Watchdog Wants to Know: What Happened to Haifa Bay Watch?

In mid-2004, the Haifa municipality began renovating manufacturing and commercial plants in the bay area, investing some NIS 55 million in improving infrastructure, development and the area's appearance.

But a recently released report from the State Comptroller's Office indicates Yefe Nof, the municipally-owned company charged with carrying out the works, presented the tender committee with higher fees for the project than those planners had indicated earlier.

The report states planners had estimated the projects would cost NIS 170,000, while the municipality asked for NIS 300,000 from the tender committee.

Yefe Nof, after being given the project, obtained the services of outside contractors and developers, but not one document was found at the company delineating the method by which the planners were selected, says the comptroller's report.

The two sites in question - the so-called "Marble compound" and "Check Post" - are home to hundreds of manufacturing and commercial facilities that have been neglected for years, leading to an exodus of legitimate businesses, which were replaced by escort services and other criminal activity. In light of this trend, the municipality decided to restore the area so as to draw new businesses to the area and keep those still operating from closing their doors.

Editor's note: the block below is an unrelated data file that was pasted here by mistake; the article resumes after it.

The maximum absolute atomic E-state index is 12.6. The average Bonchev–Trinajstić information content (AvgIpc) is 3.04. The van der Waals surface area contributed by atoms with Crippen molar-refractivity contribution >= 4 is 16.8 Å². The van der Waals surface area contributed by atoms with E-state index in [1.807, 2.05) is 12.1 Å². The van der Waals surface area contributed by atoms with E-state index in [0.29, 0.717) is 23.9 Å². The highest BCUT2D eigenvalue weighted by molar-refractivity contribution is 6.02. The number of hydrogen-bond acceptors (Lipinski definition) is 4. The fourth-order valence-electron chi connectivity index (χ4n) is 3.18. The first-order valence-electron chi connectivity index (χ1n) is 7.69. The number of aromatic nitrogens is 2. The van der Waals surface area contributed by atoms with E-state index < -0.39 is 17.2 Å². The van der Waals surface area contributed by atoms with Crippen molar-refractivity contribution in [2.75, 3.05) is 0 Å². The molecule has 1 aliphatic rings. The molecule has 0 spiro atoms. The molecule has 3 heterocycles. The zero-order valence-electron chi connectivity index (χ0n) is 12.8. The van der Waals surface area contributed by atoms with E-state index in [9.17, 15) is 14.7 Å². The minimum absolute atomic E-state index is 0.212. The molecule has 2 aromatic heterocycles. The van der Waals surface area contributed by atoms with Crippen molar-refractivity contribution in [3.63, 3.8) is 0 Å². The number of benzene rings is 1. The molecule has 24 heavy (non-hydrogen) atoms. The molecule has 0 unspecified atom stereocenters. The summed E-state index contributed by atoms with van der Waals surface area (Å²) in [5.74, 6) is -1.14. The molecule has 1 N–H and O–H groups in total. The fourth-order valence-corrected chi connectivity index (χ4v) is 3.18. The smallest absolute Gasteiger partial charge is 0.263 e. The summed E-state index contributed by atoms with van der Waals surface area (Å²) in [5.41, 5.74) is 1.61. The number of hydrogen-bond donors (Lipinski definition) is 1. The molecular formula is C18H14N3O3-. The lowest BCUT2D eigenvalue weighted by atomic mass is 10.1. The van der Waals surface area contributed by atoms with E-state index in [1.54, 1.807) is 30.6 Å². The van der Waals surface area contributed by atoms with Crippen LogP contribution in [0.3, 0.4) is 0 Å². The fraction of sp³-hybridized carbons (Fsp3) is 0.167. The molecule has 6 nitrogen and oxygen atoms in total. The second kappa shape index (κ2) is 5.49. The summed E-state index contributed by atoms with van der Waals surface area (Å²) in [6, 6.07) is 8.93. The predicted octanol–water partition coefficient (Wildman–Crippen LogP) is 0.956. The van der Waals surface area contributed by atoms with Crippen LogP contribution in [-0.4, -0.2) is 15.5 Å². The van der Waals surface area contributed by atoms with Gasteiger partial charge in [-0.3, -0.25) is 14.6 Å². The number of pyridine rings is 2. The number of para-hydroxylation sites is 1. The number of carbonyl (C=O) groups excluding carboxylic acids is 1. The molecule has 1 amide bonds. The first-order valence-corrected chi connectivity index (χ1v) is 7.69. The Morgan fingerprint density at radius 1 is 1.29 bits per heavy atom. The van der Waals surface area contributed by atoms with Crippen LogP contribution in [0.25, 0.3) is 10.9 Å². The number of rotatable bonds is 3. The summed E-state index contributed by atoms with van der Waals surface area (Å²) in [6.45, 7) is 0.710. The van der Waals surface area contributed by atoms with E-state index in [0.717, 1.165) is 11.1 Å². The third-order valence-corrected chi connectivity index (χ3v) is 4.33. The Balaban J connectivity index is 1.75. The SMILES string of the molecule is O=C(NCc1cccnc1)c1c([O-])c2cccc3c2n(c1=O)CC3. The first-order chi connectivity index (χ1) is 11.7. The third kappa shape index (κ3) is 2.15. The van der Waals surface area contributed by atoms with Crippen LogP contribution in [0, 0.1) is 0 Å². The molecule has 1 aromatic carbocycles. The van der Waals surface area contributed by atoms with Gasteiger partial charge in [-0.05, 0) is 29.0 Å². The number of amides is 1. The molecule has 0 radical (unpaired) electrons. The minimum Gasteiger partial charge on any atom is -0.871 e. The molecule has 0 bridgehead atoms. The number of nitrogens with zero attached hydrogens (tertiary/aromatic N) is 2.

The comptroller's report found that while the contractors were chosen through a public tender, planners were not selected by such a procedure, and company files shed no light on the method or reasons behind the selection of certain planners over others.

"The absence of documents violates proper administrative regulations and compromises both transparency and internal control procedures," the report states. Eventually nine planners were chosen to design infrastructure works at the two sites.

The report also raises questions about Yefe Nof's actions toward those very planners and to the company's tender committee. State Comptroller's Office officials found that between December 2004 and April 2005, planners submitted estimates for the prospective projects, and three months later, the demands were submitted for the tender committee's approval. However, the figures "presented to the tender committee were higher than those listed in the contract signed by planners, often by significant margins," the report states.

Yefe Nof representatives told Haaretz that "like at many other public companies, clear regulations are in place for choosing planners. Following the comptroller's report these regulations have been enhanced further. Planners' salaries are determined by the rates set by the Engineers Association, and are not a consideration in their selection."